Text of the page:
Last night Los Angeles was drained of star power because super-agencies WME and CAA had house parties with ridiculous security. Things we discovered: bribing people is harder than you think, security guards are scary and we belong among the dregs.

We had high hopes of breaking into CAA partner Bryan Lourd or WME honcho Ari Emanuel's house parties. We drove down leafy roads among mansions worth tens of millions of dollars with various cunning, Mossad-esque plans. We even had a ladder in the trunk. And then we pulled up outside Bryan Lourd's house to take this innocuous picture of his front door.

Lourd represents, or has represented, George Clooney, Brad Pitt, Sean Penn, Robert De Niro and Tom Cruise among others, so we figured that it was worth being brave to sneak in and surround ourselves with the mega-wattage of true Hollywood. We had visions of laughing with George about our antics. Drinking with Brad. Getting De Niro to say "you talking to me" on voicemails to our mothers.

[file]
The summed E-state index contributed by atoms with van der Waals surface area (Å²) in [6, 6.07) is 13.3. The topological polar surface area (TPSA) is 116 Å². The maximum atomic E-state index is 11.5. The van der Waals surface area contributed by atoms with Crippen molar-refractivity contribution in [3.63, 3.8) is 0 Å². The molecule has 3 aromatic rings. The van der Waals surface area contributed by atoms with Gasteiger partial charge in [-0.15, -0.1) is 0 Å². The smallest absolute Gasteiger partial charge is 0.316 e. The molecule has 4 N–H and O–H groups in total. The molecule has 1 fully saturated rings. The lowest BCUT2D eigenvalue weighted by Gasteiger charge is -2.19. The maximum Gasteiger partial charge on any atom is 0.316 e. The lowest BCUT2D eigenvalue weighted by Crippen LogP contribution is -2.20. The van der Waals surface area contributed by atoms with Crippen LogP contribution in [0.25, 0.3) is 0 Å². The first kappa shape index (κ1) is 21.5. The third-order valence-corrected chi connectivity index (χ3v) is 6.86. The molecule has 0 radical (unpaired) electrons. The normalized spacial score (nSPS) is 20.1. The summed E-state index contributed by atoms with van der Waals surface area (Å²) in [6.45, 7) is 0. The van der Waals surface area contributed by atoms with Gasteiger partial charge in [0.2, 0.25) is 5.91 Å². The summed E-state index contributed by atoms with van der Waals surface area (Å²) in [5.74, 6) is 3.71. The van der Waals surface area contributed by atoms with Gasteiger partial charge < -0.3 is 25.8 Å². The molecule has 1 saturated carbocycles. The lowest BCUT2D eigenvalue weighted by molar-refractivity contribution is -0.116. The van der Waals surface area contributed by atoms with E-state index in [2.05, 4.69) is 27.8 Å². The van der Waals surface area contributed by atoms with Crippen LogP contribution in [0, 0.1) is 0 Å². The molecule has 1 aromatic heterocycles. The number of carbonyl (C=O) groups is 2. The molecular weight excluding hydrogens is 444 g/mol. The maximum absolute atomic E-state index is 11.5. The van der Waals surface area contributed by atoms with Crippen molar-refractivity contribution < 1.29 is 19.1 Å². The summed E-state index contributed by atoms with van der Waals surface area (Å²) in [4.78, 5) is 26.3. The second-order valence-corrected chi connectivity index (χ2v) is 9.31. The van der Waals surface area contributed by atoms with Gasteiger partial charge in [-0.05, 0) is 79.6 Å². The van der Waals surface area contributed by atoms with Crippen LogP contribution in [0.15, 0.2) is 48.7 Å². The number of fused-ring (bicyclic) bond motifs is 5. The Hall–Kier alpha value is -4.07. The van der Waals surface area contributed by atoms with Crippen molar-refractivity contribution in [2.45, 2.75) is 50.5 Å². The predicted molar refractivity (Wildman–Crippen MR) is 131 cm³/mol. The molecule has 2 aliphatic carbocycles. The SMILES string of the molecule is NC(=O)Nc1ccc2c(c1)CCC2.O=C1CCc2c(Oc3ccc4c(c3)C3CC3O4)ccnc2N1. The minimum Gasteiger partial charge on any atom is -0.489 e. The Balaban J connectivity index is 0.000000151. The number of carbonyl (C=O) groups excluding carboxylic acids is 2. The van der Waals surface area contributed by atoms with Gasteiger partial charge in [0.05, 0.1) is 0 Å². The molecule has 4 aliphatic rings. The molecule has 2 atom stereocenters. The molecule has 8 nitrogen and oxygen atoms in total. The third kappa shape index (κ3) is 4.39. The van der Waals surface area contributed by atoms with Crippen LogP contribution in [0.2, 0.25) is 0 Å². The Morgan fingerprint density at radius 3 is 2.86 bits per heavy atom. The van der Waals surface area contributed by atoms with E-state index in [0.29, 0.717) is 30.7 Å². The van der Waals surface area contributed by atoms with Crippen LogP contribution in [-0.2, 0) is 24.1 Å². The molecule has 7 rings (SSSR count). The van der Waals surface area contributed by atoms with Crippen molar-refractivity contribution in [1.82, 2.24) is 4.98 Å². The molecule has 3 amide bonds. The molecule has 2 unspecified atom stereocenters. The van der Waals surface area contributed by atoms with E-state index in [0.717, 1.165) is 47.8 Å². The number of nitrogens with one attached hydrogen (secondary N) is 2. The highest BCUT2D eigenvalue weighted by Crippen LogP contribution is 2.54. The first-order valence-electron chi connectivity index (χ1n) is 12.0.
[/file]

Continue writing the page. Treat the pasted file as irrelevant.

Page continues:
And then two angry, Blackwater-looking security guards in khaki fatigues and windbreakers, a Swiss Guard if you will, sprinted at high speed down the road towards us shouting things, doubtless about the pre-eminence of CAA in Hollywood life and the many achievements of Bryan Lourd. And we shat ourselves and drove away. But not before trying to bribe a valet from Chuck's Parking who was snoozing in a van nearby. "I can't get you in," he said, plainly. So we asked if he could text us updates on whose cars he parked. "No." Window rolled up. Even CAA's Oscar party valets take the oath of omerta.

And then we found our true position in life at the OK! party. Where we hung out with... Audrina Patridge. Who we were trying to get as Gawker's LA intern. "It's Oscar weekend though, you know," her publicist said, mysteriously, since we don't think she's nominated or attending. Kendra Wilkinson also told us she could not gain valuable work experience because she is under exclusive with E! for the Oscars. Other people had bad hair. Rejected by everyone else, we felt a kinship with them that cannot be put into words.

[Top photo via Getty Images; all other photos by Ray LeMoine]